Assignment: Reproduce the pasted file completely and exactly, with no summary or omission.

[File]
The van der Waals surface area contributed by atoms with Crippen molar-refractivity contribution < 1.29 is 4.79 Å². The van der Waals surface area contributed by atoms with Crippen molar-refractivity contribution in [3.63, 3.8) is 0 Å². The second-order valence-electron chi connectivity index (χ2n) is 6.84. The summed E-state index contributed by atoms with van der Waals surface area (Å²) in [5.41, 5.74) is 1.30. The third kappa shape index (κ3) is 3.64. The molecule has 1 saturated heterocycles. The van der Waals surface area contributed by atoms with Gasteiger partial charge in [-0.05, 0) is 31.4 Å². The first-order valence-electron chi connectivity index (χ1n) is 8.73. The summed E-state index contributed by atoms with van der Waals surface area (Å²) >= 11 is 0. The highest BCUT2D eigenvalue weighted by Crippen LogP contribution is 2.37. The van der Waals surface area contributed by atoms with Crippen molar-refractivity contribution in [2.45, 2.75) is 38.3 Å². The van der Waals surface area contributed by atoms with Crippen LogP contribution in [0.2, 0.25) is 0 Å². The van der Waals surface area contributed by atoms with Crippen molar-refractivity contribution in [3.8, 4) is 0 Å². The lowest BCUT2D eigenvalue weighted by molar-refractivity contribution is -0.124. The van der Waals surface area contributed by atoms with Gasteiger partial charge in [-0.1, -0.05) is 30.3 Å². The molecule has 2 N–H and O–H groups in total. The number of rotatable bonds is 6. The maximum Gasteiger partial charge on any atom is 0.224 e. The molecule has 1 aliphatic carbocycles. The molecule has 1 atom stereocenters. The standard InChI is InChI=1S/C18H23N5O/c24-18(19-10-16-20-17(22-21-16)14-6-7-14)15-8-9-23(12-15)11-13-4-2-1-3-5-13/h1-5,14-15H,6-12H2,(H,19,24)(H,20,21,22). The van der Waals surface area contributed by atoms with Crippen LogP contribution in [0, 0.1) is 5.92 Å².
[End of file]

The van der Waals surface area contributed by atoms with Crippen molar-refractivity contribution < 1.29 is 4.79 Å². The van der Waals surface area contributed by atoms with Crippen molar-refractivity contribution in [3.63, 3.8) is 0 Å². The second-order valence-electron chi connectivity index (χ2n) is 6.84. The summed E-state index contributed by atoms with van der Waals surface area (Å²) in [5.41, 5.74) is 1.30. The third kappa shape index (κ3) is 3.64. The molecule has 1 saturated heterocycles. The van der Waals surface area contributed by atoms with Gasteiger partial charge in [-0.05, 0) is 31.4 Å². The first-order valence-electron chi connectivity index (χ1n) is 8.73. The summed E-state index contributed by atoms with van der Waals surface area (Å²) >= 11 is 0. The highest BCUT2D eigenvalue weighted by Crippen LogP contribution is 2.37. The van der Waals surface area contributed by atoms with Crippen molar-refractivity contribution in [2.45, 2.75) is 38.3 Å². The van der Waals surface area contributed by atoms with Crippen LogP contribution in [0.2, 0.25) is 0 Å². The van der Waals surface area contributed by atoms with Crippen molar-refractivity contribution in [3.8, 4) is 0 Å². The lowest BCUT2D eigenvalue weighted by molar-refractivity contribution is -0.124. The van der Waals surface area contributed by atoms with Gasteiger partial charge in [-0.1, -0.05) is 30.3 Å². The molecule has 2 N–H and O–H groups in total. The number of rotatable bonds is 6. The maximum Gasteiger partial charge on any atom is 0.224 e. The molecule has 1 aliphatic carbocycles. The molecule has 1 atom stereocenters. The standard InChI is InChI=1S/C18H23N5O/c24-18(19-10-16-20-17(22-21-16)14-6-7-14)15-8-9-23(12-15)11-13-4-2-1-3-5-13/h1-5,14-15H,6-12H2,(H,19,24)(H,20,21,22). The van der Waals surface area contributed by atoms with Crippen LogP contribution in [0, 0.1) is 5.92 Å².